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The health care delivery system remains private. As opposed to a national health service, where the government employs doctors, in a national health insurance system, the government is billed, but doctors remain in private
A national health insurance program could save approximately $150 billion on paperwork alone. Because of the administrative complexities in our current system, over 25% of every health care dollar goes to marketing, billing,
utilization review, and other forms of waste. A single-payer system could reduce administrative costs greatly.
Most businesses would save money. Because a single-payer system is more efficient than our current system, health care costs are less, and therefore, businesses save money. In Canada, the three major auto manufacturers (Ford, GM, and Daimler-Chrysler) have all publicly endorsed Canada’s single-payer health system from a business and financial standpoint. In the United States, Ford pays more for its workers health insurance than it does for the steel to make its cars.
Under NHI, your insurance doesn’t depend on your job. Whether you’re a student, professor, or working part-time raising children, you’re provided with care. Not only does this lead to a healthier population, but it’s also beneficial from an economic standpoint: workers are less-tied to their
employers, and those that dislike their current positions can find new work
(where they would be happier and most likely more productive and efficient).
Myths about National Health Insurance (NHI)
The government would dictate how physicians practice medicine.
In countries with a national health insurance system, physicians are rarely questioned about their medical practices (and usually only in cases of expected fraud). Compare it to today’s system, where doctors routinely have to ask an insurance company permission to perform procedures, prescribe certain medications, or run certain tests to help their patients.
Waits for services would be extremely long.
Again, in countries with NHI, urgent care is always provided immediately. Other countries do experience some waits for elective procedures (like cataract removal), but maintaining the US’s same level of health expenditures (twice as much as the next-highest country), waits would be much shorter or even non-existent.
People will overutilize the system.
Most estimates do indicate that there would be some increased utilization of the system (mostly from the 42 million people that are currently uninsured and therefore not receiving adequate health care), however the staggering savings from a single-payer system would easily compensate for this. (And remember, doctors still control most health care utilization. Patients don’t receive prescriptions or tests because they want them; they receive them because their doctors have deemed them appropriate.)
Government programs are wasteful and inefficient.
Some are better than others, just as some businesses are better than others. Just to name a few of the most successful and helpful: the National Institutes of Health, the Centers for Disease Control, and Social Security. Even consider Medicare, the government program for the elderly; its overhead is approximately 3%, while in private insurance companies, overhead and profits add up to 15-25%.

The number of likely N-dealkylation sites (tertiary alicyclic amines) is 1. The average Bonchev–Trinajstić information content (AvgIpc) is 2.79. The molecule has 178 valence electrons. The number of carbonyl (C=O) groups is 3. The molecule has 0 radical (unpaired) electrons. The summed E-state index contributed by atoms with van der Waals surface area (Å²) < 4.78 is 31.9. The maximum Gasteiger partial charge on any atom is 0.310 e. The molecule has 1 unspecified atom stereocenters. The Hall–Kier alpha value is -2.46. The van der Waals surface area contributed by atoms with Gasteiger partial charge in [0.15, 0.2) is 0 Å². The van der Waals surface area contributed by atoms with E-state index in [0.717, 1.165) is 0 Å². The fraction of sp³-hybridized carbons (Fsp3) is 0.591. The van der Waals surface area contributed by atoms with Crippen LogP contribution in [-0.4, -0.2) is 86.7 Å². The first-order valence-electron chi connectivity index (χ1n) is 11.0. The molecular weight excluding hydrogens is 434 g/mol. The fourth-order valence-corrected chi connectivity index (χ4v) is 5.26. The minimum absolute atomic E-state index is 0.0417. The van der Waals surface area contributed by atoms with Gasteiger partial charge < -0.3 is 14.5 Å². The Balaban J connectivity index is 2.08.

originally posted by: redhorse
originally posted by: mikell
Another report says about 25 million more jobs on the way so they can get it at work and not be taxed for it. Of course that would require them to WORK.
Most jobs the working poor get will simply keep them at less than 40 hours so they don't have to provide insurance. I know plenty of people who work 2 or even three jobs with no insurance. They can (and often do) work 40+ hours a week and pray they don't get sick or injured.
originally posted by: ketsuko
originally posted by: carewemust
a reply to: ColdWisdom
If you have income and/or assets, it would be smart of you to get at least catastrophic health insurance. At age 28, you're not likely to contract a serious disease, injuries happen without warning. (Sports, Drunk Drivers, etc.)
Catastrophic with an HSA was a smart policy for otherwise healthy individuals, even families, prior to Obamacare.
Depending upon the study, we can derive that between 20,000 and 45,000 Americans die each year due to a lack of health insurance.
originally posted by: ketsuko
a reply to: Willtell
Single payer is all fun and games until you are the one left out of the loop because you get a condition that the deficiencies of single payer do not adequately address.
I'm sure you'd be all sanguine about accepting your impending doom or new lifetime of needless suffering because you're an outlier the system will not adequately address because it isn't efficient for it to do so, eh?
originally posted by: Willtell
Stats show 20 to 40 thousand Americans die each year for lack of health insurance.
You folks just want to deny reality to justify your lack of empathy and care for the poorer American
No one here is saying single payer is Nirvana.
All systems devised by humans will be imperfect
But the health care system in America now is as if it was devised by the devil
originally posted by: spiritualzombie
I'm beginning to think Republicans would have favored Obamacare more had it actually had death panels.
originally posted by: AppreIron
The fact is by allowing both the haves and have nots access to the same quality of care, the haves quality of care decreases while the have nots may increase. This is proven affect of market forces in healthcare in both Canada and NHS; wait times increase and general quality of care decreases.